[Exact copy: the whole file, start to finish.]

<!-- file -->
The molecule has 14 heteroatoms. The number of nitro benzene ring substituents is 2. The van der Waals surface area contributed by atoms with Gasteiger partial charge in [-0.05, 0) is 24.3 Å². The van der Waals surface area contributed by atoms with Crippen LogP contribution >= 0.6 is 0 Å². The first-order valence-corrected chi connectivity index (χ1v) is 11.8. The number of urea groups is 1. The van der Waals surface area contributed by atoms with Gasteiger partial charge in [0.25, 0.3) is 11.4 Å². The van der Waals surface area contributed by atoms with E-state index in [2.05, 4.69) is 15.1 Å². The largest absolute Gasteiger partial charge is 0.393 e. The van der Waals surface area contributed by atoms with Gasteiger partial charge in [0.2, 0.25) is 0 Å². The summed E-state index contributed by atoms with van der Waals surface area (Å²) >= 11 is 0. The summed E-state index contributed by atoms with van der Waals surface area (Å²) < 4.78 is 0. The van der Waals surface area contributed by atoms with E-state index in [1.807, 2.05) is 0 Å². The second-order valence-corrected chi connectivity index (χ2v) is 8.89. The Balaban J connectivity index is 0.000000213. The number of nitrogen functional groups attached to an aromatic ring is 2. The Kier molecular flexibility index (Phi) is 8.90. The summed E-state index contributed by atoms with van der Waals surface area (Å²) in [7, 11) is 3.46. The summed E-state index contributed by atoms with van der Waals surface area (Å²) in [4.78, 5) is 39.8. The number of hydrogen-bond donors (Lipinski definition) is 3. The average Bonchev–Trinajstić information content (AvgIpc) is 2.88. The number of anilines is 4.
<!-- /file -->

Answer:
The molecule has 14 heteroatoms. The number of nitro benzene ring substituents is 2. The van der Waals surface area contributed by atoms with Gasteiger partial charge in [-0.05, 0) is 24.3 Å². The van der Waals surface area contributed by atoms with Crippen LogP contribution >= 0.6 is 0 Å². The first-order valence-corrected chi connectivity index (χ1v) is 11.8. The number of urea groups is 1. The van der Waals surface area contributed by atoms with Gasteiger partial charge in [0.25, 0.3) is 11.4 Å². The van der Waals surface area contributed by atoms with E-state index in [2.05, 4.69) is 15.1 Å². The largest absolute Gasteiger partial charge is 0.393 e. The van der Waals surface area contributed by atoms with Gasteiger partial charge in [0.2, 0.25) is 0 Å². The summed E-state index contributed by atoms with van der Waals surface area (Å²) >= 11 is 0. The summed E-state index contributed by atoms with van der Waals surface area (Å²) < 4.78 is 0. The van der Waals surface area contributed by atoms with E-state index in [1.807, 2.05) is 0 Å². The second-order valence-corrected chi connectivity index (χ2v) is 8.89. The Balaban J connectivity index is 0.000000213. The number of nitrogen functional groups attached to an aromatic ring is 2. The Kier molecular flexibility index (Phi) is 8.90. The summed E-state index contributed by atoms with van der Waals surface area (Å²) in [7, 11) is 3.46. The summed E-state index contributed by atoms with van der Waals surface area (Å²) in [4.78, 5) is 39.8. The number of hydrogen-bond donors (Lipinski definition) is 3. The average Bonchev–Trinajstić information content (AvgIpc) is 2.88. The number of anilines is 4.